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3 Keys to a Successful Sleep Practice

While working to grow sleep practices across the US, I have started to notice what I call 3 key factors that indicate early on if the sleep practice is going to be successful or not. This is by no means a definitive list. Many practices have survived and even thrived without one or any of these. I have, however, noticed a trend that indicates that these keys can help lead to early success of a new sleep practice.

If you are recently getting into dental sleep medicine, but find the investment isn’t quite paying off, you need to check out Ernie’s Cote article in North Texas Dentistry Magazine detailing how to make a profitable transition into DSM.

Referral Network

This is the biggest key of all three. If you have a network of doctors sending patients your way from their practices, you may not even need to spend money on marketing. Is there an easy way to accomplish this, not that I am aware of. It requires you to go out, meet with them and explain what you do and how you do it. It’s not fun or easy, but it works. Unfortunately, there is not a way to accomplish this with marketing dollars. I often tell practices that have small budgets to start out with that I would recommend putting their $500 a month towards building a successful referral network first, instead of some keyword campaign or social media posts.

Dedicated/Trained Personnel

You would never expect your staff to be able to walk someone who called your office about an oil change though that process, why do you think they will be able to do that with sleep? I know that example is a little extreme, but it’s accurate. Your staff will need to know about sleep tests, where to get them, if it’s your office or someone else and what their scores mean before ever even setting up an initial appointment. If you don’t have someone trained in sleep it will not only strain your staff but any leads that do call or walk in have a good potential of being lost. Make sure you have at least one person on hand who can confidently talk about sleep and what the process of getting an oral device looks like.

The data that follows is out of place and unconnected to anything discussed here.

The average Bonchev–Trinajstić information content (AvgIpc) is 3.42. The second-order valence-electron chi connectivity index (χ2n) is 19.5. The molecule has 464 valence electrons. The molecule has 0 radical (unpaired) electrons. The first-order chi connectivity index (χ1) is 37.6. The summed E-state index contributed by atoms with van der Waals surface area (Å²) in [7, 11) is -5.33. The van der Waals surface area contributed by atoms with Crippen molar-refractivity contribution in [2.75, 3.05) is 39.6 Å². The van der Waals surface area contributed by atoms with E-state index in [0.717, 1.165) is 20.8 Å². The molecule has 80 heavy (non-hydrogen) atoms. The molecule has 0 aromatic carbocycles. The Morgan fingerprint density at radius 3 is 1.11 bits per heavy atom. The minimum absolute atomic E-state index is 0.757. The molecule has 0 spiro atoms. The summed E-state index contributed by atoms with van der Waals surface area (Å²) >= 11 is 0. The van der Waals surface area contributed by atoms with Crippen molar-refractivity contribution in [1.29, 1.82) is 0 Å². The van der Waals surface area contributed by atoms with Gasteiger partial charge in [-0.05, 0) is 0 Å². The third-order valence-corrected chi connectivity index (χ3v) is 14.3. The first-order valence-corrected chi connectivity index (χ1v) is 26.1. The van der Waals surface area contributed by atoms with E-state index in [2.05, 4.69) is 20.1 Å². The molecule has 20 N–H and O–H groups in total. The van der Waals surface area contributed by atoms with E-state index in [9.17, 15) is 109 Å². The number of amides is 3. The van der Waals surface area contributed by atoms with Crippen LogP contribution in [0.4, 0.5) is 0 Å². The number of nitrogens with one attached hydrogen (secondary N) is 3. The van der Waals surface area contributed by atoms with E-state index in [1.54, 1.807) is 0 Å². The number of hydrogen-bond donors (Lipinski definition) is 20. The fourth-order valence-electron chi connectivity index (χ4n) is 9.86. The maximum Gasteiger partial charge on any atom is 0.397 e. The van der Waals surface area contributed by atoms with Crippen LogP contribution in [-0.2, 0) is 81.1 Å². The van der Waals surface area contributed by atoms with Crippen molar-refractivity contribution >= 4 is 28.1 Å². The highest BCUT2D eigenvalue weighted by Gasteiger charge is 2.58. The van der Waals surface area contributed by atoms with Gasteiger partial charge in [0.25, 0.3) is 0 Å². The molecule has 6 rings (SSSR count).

Understanding that Sleep Medicine is not Dentistry

This one might be the trickiest of all. From the time we can walk and talk, the vast majority of human beings are taught the importance of brushing their teeth. Dentistry is ingrained in our society, and it creates an awareness and need in the mind of each and every human. There is no such thing for oral sleep devices. Let alone sleep apnea. It takes time and effort to first educate and then inform patients of their options. Just throwing up a website and talking about sleep in your office does not mean that you will start to get calls about it and leads from other practices. It takes time, effort, and education. Layer on top of that the intricacies of insurance coverage when it comes to sleep apnea treatment and all that, that entails, and you have an entirely different beast from a dental practice.

I do not write this to scare anyone away from sleep or to say that you cannot succeed. You absolutely can, and I have seen many practices do so. I simply want to make sure that your bases are covered before you start throwing money at marketing. If you have these three things covered, then each dollar you spend on marketing will be that much more effective for you and your new sleep practice. If you’re interested in learning more, check out our podcast with Mark Murphy on the keys to starting a successful sleep practice.

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